I always admire the clothes they wear as well – lots of lovely outdoor wear. Chris and Michaela have both been wearing some mighty fine down jackets over the past few years and I’ve been coveting one. Not one in boring black – something bright green like theirs’ or perhaps a vibrant purple.
The one from Uniqlo is a lovely colour, but it doesn’t look terribly warm or waterproof and it doesn’t have an all important hood. The top of the range North Face example looks really robust, but the fabric is a bit too shiny for me. The mid-range Rab has a great colour and looks warm & waterproof. I also like the fact that it appears to give you a shape – the Michelin Man look isn’t a good one!
- WOMEN ultra light down jacket: £59.90, Uniqlo
- Rab women’s ascent jacket: £140, GOoutdoors
- The North Face women’s hooded Elysium jacket: £220.99, OutdoorKit
London Fashion Week is upon us again and it got me thinking about tech fashion accessories, or ‘wearable tech’. One of the first episodes of Tomorrow’s World which aired in 1965 included ‘Tomorrow’s Girl’. She can be seen modelling synthetic clothes made of plastic and paper which she accessorised with a pair of earrings that doubled as transistor radios!
- UP MOVE™: £39.99, Jawbone
“Get fit, lose weight and have fun doing it. Put it on and wear it anywhere. And with an LED display and Smart Coach to guide you, the UP MOVE™ tracker doesn’t just count your steps and track your sleep – it gets you over the hump and moving on your path to a better you. With Activity Tracking, Sleep Tracking, Food Logging and Smart Coach.”
- Marylebone Tech tote: £895, Aspinal of London
“The first luxury tote specifically and cleverly designed to carry an integral mobile phone and iPad battery charger pack for use with all your mobile devices. Boasting extra internal pockets with cable paths to carry your phone & tablet devices, the tech charger pack gives you the freedom to recharge your tech gadgets on the go in style.”
- PEBBLE Steel smart watch: £133.30, PC World
“The Pebble Steel Smart Watch works with both Android and iOS smartphones and gives you instant access to text messages, emails and more, directly on your wrist. You can even control and search for music right from your wrist – perfect for sports or travel. It connects via Bluetooth, so is compatible with most current smartphones and gives you the freedom to leave your phone in your bag or pocket without missing out on important information.”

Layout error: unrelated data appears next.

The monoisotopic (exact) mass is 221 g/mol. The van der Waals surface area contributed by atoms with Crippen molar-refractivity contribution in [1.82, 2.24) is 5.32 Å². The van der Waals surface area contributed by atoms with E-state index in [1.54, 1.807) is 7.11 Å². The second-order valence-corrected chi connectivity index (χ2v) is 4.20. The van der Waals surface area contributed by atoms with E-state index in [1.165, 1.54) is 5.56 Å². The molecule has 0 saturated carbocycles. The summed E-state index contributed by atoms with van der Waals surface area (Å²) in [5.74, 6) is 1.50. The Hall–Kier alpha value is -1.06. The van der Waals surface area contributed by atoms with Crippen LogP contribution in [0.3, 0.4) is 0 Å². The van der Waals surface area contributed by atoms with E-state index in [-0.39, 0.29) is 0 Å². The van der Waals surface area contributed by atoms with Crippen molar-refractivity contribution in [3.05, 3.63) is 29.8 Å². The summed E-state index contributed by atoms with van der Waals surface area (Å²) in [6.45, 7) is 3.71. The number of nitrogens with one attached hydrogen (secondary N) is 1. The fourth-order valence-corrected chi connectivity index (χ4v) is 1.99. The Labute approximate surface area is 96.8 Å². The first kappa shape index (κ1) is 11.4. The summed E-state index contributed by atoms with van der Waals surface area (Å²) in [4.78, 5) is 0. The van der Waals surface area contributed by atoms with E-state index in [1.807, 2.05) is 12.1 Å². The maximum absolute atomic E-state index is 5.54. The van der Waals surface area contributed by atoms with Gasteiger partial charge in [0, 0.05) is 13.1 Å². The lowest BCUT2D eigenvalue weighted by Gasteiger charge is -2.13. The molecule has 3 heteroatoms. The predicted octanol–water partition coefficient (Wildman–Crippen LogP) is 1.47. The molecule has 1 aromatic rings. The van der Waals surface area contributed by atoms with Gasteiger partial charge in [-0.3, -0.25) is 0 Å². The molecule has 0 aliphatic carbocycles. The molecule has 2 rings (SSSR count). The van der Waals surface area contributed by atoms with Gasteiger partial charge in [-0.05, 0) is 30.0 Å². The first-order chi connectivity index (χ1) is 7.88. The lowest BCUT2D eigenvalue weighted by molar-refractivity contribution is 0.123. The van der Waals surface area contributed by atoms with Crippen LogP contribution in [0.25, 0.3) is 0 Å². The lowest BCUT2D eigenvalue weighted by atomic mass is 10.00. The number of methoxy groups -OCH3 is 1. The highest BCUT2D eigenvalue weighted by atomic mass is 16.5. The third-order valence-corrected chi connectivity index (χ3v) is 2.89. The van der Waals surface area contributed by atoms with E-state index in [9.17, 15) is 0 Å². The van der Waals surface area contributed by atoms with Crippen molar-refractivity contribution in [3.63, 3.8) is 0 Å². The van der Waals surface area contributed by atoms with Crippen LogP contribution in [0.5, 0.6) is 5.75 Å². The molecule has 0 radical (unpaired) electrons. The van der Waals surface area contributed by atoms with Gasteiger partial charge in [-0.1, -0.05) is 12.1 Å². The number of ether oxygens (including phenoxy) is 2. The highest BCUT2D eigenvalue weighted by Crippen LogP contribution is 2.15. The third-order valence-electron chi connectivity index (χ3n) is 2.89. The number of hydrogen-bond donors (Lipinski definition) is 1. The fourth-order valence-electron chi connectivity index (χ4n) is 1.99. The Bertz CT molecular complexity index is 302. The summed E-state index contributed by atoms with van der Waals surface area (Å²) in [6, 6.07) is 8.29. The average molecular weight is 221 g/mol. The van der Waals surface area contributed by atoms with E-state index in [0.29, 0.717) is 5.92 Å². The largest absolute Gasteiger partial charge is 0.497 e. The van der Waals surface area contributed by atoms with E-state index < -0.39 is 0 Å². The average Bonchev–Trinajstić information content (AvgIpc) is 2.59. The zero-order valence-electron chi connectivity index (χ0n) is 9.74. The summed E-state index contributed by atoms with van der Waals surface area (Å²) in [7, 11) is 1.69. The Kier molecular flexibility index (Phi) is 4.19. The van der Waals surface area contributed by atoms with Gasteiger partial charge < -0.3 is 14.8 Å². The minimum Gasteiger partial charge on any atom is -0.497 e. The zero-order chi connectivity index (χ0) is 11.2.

- Dive Bar, tourmalated quartz by Ringly: $195, FAB
“Ringly connects to your phone so you can receive subtle notifications about what’s important. Through the Ringly app, you can set custom colour and vibration patterns for different types of notifications. The accompanying ring box also acts as a charging station.”
- Unpocket: £26, 1984
“The police-grade stealth fabrics on the inside physically block all RFID, GPS, WiFi and Cell signals. UnPocket makes you unhackable and untrackable and allows you to drop off the global surveillance grid and become invisible to Big Brother #GoDark.”
We bought a batch of vintage 1960s Sunday Times magazines the other day. The word ‘sixties’ just trips off the tongue like it was yesterday, but it’s half a century ago now! These magazines are like time capsules from the era.
Some have wonderful covers such as this one with skirt length predictions.
There are some really interesting articles…
…and great photography from the likes of Eve Arnold, Robert Freson, Lord Snowdon, Ernest Cole, Peter Laurie, Donald McCullin, Duffy, David Montgomery, Ray Green, Constantine Manos, Horst Baumann & Maxwell Boyd to name just a few.
There are features on fashion and food…
…and, as is often the case in magazines from this period, some eye-catching ads that would be good enough to frame in themselves.
Throw in some wonderful illustrations, drawings & cartoons – and you have a really great read, wonderful source material and archive.
We’ve just listed them all individually on eBay – quite a mammoth session! There are a few photographs and a brief description for each edition. Here’s the link if your interested in taking a closer look.